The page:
Calls for the Arab League to take active responses to the situation in Syria, where more than 3,500 have been killed since the anti-regime protests erupted in March, intensified this week.
In Britain, Foreign Secretary William Hague urged the Arab bloc to respond “swiftly and decisively” to Syria’s failure to implement a plan aimed at ending eight months of bloodshed.
“It is deplorable that despite making a commitment to the Arab League to end the violence last week, the Syrian government has escalated the repression and many more people have died as a result,” Hague said in a statement.
“I call on the Arab League to respond swiftly and decisively to the Syrian regime’s failure to implement the agreement so far,” he said. “The international community looks to these Arab nations to show decisive leadership to address this crisis in their midst.”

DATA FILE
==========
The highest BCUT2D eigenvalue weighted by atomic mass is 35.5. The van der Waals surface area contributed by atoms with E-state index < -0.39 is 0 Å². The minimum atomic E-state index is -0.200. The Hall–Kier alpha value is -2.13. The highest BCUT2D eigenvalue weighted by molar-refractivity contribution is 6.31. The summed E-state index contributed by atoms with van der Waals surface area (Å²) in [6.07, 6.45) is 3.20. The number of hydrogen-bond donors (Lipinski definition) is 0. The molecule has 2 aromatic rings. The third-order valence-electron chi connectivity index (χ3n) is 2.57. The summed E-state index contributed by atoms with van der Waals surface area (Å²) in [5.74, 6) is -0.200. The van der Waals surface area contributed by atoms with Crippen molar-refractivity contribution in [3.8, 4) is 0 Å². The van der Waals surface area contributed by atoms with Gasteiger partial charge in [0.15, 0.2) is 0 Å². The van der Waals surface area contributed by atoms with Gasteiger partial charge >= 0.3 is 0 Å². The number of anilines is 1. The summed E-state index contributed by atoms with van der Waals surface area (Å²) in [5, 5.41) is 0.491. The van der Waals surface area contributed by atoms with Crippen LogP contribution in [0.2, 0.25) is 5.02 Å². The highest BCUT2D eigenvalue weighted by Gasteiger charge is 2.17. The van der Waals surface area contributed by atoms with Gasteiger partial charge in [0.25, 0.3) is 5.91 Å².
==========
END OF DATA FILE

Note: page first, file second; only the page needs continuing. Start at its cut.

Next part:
Hague also called on Syria to “lift the siege of Homs,” the only major city to remain outside the regime’s control, and to withdraw forces from the country’s towns and cities in line with its agreement with the Arab League.
Syrian troops killed 12 civilians on Wednesday as they pressed their bloody crackdown on dissent, said the Syrian Observatory for Human Rights.
“Six civilians were killed in the Damascus neighborhood of Barzeh, five of whom perished when security forces fired at the funeral of a young man,” the watchdog said in a statement received in Nicosia.
“Three other civilians were killed by bullets fired by regime forces in Inkhel, in the (southern) region of Daraa, and seven protesters were wounded in the nearby town of Jasseem” while protesting against the regime, it added.